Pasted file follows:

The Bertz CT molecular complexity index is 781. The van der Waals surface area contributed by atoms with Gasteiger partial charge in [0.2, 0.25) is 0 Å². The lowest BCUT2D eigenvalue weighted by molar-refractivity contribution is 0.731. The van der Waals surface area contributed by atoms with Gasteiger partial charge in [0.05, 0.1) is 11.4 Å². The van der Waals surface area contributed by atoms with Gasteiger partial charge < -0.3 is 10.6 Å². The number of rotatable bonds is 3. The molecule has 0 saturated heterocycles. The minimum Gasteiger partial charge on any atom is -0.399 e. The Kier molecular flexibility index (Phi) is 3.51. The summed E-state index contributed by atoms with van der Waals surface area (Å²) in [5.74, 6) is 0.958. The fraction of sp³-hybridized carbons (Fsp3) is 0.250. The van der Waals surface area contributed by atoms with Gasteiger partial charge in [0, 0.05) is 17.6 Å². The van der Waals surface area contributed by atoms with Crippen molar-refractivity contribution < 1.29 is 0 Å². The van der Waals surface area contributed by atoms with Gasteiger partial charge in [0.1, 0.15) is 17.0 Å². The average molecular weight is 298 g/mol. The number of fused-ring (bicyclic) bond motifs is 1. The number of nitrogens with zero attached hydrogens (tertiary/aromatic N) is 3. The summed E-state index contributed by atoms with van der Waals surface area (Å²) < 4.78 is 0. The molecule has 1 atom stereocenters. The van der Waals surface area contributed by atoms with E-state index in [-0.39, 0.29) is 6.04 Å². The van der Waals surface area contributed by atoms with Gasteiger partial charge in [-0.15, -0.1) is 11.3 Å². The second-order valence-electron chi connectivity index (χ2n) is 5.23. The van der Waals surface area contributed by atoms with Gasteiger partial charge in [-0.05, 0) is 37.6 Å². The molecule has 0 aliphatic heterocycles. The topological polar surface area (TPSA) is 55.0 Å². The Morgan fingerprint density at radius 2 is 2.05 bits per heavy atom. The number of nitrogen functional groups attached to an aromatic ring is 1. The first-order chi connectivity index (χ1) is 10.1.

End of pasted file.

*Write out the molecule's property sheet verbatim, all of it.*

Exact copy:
The Bertz CT molecular complexity index is 781. The van der Waals surface area contributed by atoms with Gasteiger partial charge in [0.2, 0.25) is 0 Å². The lowest BCUT2D eigenvalue weighted by molar-refractivity contribution is 0.731. The van der Waals surface area contributed by atoms with Gasteiger partial charge in [0.05, 0.1) is 11.4 Å². The van der Waals surface area contributed by atoms with Gasteiger partial charge < -0.3 is 10.6 Å². The number of rotatable bonds is 3. The molecule has 0 saturated heterocycles. The minimum Gasteiger partial charge on any atom is -0.399 e. The Kier molecular flexibility index (Phi) is 3.51. The summed E-state index contributed by atoms with van der Waals surface area (Å²) in [5.74, 6) is 0.958. The fraction of sp³-hybridized carbons (Fsp3) is 0.250. The van der Waals surface area contributed by atoms with Gasteiger partial charge in [0, 0.05) is 17.6 Å². The van der Waals surface area contributed by atoms with Crippen molar-refractivity contribution < 1.29 is 0 Å². The van der Waals surface area contributed by atoms with Gasteiger partial charge in [0.1, 0.15) is 17.0 Å². The average molecular weight is 298 g/mol. The number of fused-ring (bicyclic) bond motifs is 1. The number of nitrogens with zero attached hydrogens (tertiary/aromatic N) is 3. The summed E-state index contributed by atoms with van der Waals surface area (Å²) < 4.78 is 0. The molecule has 1 atom stereocenters. The van der Waals surface area contributed by atoms with E-state index in [-0.39, 0.29) is 6.04 Å². The van der Waals surface area contributed by atoms with Gasteiger partial charge in [-0.15, -0.1) is 11.3 Å². The second-order valence-electron chi connectivity index (χ2n) is 5.23. The van der Waals surface area contributed by atoms with Gasteiger partial charge in [-0.05, 0) is 37.6 Å². The molecule has 0 aliphatic heterocycles. The topological polar surface area (TPSA) is 55.0 Å². The Morgan fingerprint density at radius 2 is 2.05 bits per heavy atom. The number of nitrogen functional groups attached to an aromatic ring is 1. The first-order chi connectivity index (χ1) is 10.1.